TEN years ago this week, Rupert Murdoch, one of the world's most powerful media barons at the time, was attacked with a shaving foam pie in the House of Commons yesterday.

The 80-year-old chief executive of News International was defended by Wendi Deng, his 42-year-old Chinese wife. Wearing a bright pink jacket, she launched herself at the assailant, landing a fierce right-handed slap before the man, who shouted "you naughty billionaire", was wrestled away by police.

Mr Murdoch had begun his evidence to MPs about the phone hacking scandal by saying it was "the most humble day of my life".

For long periods he appeared old and uncertain, while beside him his son, James, repeatedly said he had no knowledge of events that had led to the closure of the News of the World.

Also that week, high-achieving schoolboy said he is lucky to be alive after breaking his back in four places in a 20ft fall from a railway bridge.

Daniel Walker, was to become his secondary school's head boy in September, was walking to a friend's house to collect his science homework when he slipped and fell near Durham City on Sunday lunchtime.

Last night, the 15-year-old spent his second night in the Royal Victoria Infirmary, Newcastle, after he broke four vertebrae in his lower back and fractured his pelvis.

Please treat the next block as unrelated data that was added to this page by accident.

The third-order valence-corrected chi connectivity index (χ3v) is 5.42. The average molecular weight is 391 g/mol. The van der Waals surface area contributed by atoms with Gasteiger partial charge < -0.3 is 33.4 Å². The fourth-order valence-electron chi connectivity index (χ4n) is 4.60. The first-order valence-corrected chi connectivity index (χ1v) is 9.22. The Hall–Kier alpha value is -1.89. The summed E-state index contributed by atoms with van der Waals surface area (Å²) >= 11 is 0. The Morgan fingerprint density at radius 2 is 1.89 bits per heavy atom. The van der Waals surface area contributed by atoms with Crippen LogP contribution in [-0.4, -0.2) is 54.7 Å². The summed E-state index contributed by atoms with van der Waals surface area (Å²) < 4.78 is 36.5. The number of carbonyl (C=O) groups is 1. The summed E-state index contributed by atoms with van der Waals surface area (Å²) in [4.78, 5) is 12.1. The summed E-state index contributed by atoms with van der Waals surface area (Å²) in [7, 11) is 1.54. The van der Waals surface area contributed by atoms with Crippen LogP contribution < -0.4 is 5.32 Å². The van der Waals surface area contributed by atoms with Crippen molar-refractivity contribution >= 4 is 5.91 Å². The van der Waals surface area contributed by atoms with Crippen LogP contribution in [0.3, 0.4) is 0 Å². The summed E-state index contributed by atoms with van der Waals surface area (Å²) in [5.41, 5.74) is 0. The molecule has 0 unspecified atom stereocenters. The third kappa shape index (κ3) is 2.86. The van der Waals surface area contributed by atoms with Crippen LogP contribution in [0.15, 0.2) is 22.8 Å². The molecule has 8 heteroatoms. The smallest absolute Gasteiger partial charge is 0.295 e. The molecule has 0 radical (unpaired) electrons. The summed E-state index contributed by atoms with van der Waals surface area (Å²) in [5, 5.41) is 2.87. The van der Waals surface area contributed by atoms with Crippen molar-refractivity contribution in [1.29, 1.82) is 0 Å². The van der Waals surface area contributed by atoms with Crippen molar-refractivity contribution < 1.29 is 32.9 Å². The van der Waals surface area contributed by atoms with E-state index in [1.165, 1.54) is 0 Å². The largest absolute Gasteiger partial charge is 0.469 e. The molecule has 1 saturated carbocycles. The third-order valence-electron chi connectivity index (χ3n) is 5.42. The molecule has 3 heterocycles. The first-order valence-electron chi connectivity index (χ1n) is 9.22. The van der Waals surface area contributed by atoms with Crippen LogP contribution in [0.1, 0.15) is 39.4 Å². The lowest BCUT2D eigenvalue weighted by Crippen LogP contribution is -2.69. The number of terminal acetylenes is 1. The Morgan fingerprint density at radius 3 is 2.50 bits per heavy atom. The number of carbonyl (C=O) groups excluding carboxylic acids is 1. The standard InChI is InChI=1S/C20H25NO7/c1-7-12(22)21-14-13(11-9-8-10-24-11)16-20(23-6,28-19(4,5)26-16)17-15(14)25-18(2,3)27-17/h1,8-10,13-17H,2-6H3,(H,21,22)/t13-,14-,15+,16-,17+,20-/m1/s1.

Speaking from his hospital ward, he said: "I was very lucky. It could have been a lot worse. If I had landed on my head, I might not have been here."

Meanwhile, children living near the site of the world's worst nuclear accident enjoyed a holiday in the North-East.

Twelve youngsters, aged eight to ten, who lived near Chernobyl, where forests and farmland remain contaminated 25 years after the disaster, spent a day at East Durham College's campus at Houghall - one of a number of visits organised by Chernobyl Children's Life Line.

Charity spokeswoman Heather Smith said at the time:

"The children come from a town called Korosten, in the Ukraine, which is only 40 miles from the 1986 nuclear power plant explosion."